This is from my childhood. I used to lean on my mom when she was cooking and annoy my dad when he was reading the paper, and at the time, I didn’t know why. It wasn’t until I was an adult that I realized I was looking for affection. It’s not always easy or convenient to stop what you’re doing and hug your kids, but when I was a young mom, I tried.
I imagined that the boys gossiped as much and as cruelly as the girls did. I might have been right.
When I wrote about the children in the strip, I tried to create situations that were very obviously not about my own children. Nonetheless, Aaron had to explain over and over that Martha didn’t exist! He even got a letter from a Martha, wondering if she was "the one."
I did this. I had become somewhat good at wallpapering and offered to do my mother-in-law’s kitchen. She chose a Lily of the Valley pattern, and it wasn’t until I’d finished the entire room that she noticed the blossoms were upside down!
This was a true to life scenario. I did exactly what you see here, and the only good it did was…to give me a good Sunday comic strip.
I eventually learned some of the tricks of the trade…but by then, I’d messed up a lot of walls.
The walls ARE often crooked. This is why stripes and squares have to be carefully measured and cut. Just call a professional.
I often used to start big projects after dinner when the kids were in bed and the house was quiet. The trouble with this was that I couldn’t stop when I was tired–I was always determined to finish the job…which might be 3:00am.
So many people wrote to say this had happened to them, I had to make up a "standard reply!"
When my daughter reads this now, she’ll laugh out loud–she and I can spend a full day in a good mall and wish we had more time!
Creating storylines for the strip allowed me to go back and forth between child and grownup. As Elly, I would live in the moment; talk about the day-to-day things a mom might deal with. As Michael, entering junior high school, I would become a teenager again. It doesn’t take much to open up those difficult, exciting, passionate, and intensely private times. Try it. Take yourself back to grade 8 and see how much you remember. When adults dismiss teenagers as being "just kids," we are forgetting how brilliant, aware, creative and fragile we were.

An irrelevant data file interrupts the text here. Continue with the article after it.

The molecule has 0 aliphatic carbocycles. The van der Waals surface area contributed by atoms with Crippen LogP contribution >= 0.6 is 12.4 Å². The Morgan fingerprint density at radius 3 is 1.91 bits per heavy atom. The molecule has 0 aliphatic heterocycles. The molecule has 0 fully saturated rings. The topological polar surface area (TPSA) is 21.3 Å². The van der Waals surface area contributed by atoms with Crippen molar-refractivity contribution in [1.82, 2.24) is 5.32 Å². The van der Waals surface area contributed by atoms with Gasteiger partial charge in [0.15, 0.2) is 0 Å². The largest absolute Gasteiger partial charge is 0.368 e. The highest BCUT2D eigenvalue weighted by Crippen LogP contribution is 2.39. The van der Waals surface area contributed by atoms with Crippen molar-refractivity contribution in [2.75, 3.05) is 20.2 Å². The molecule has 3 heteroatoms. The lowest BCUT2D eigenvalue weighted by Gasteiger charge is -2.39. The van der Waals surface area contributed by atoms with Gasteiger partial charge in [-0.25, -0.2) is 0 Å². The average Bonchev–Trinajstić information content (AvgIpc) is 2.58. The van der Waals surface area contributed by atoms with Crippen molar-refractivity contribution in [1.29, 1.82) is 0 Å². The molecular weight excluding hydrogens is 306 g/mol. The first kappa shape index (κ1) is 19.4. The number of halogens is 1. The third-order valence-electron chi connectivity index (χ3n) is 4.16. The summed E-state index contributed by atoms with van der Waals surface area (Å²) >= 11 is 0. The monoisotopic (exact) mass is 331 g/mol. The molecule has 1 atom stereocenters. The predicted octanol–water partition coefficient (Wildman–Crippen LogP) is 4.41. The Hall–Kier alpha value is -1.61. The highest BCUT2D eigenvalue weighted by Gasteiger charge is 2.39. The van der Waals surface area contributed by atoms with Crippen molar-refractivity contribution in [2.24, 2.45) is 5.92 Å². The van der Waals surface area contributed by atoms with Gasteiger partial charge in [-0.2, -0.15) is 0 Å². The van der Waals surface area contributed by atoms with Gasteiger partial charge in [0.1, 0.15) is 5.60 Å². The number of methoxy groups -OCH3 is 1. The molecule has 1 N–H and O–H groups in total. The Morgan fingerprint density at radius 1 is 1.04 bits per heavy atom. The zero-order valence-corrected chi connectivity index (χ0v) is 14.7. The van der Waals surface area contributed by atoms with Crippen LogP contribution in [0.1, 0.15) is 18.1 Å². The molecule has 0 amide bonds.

I remember so clearly moving from Ridgeway Elementary School to Sutherland Senior Secondary. The girls were all beginning to mature. Our bodies were changing faster than the boys’ were, and suddenly our bodies were on display. This was my impression anyway. We had gone from being almost unisex beings–bumping into each other and roughhousing without too much interest in shape or size, to being physically checked out. Checked out, as in what are you wearing under what you are wearing? It wasn’t just the boys checking out the girls, it was everyone checking out everyone else. We were all changing and we wanted to know who was in the lead and who was lagging.
Yes. I remember this very exchange. It was an impressive insult…my son had "the gift" and it was being used on ME!
Occasionally, I would use the strip for a personal rant. I got my point across to my family in a way that was, perhaps, more palatable than the real thing. Not to say that I didn’t rant about this for real. I did. The best part of putting real feelings out there…was the response I got from readers who said how true it was. Some said they had given this strip to the guilty parties to show their frustration. I had put their and my feelings in print. Somehow, seeing a situation on the comics page legitimized it.
I remember my first kiss. It was in Teddy D’s attic. He and Joanne K and Terry M and myself were playing spin the bottle. When the bottle matched me up with Terry, we leaned forward and kissed on the lips. I remember the feeling. It was fast, dry, and his upper lip was really fuzzy.
These drawings were done before I began to pay real attention to anatomy. Check out the length of the kids’ arms. In real life their bodies would be impossibly long! As someone who once did anatomical drawings for a living, this surprises me!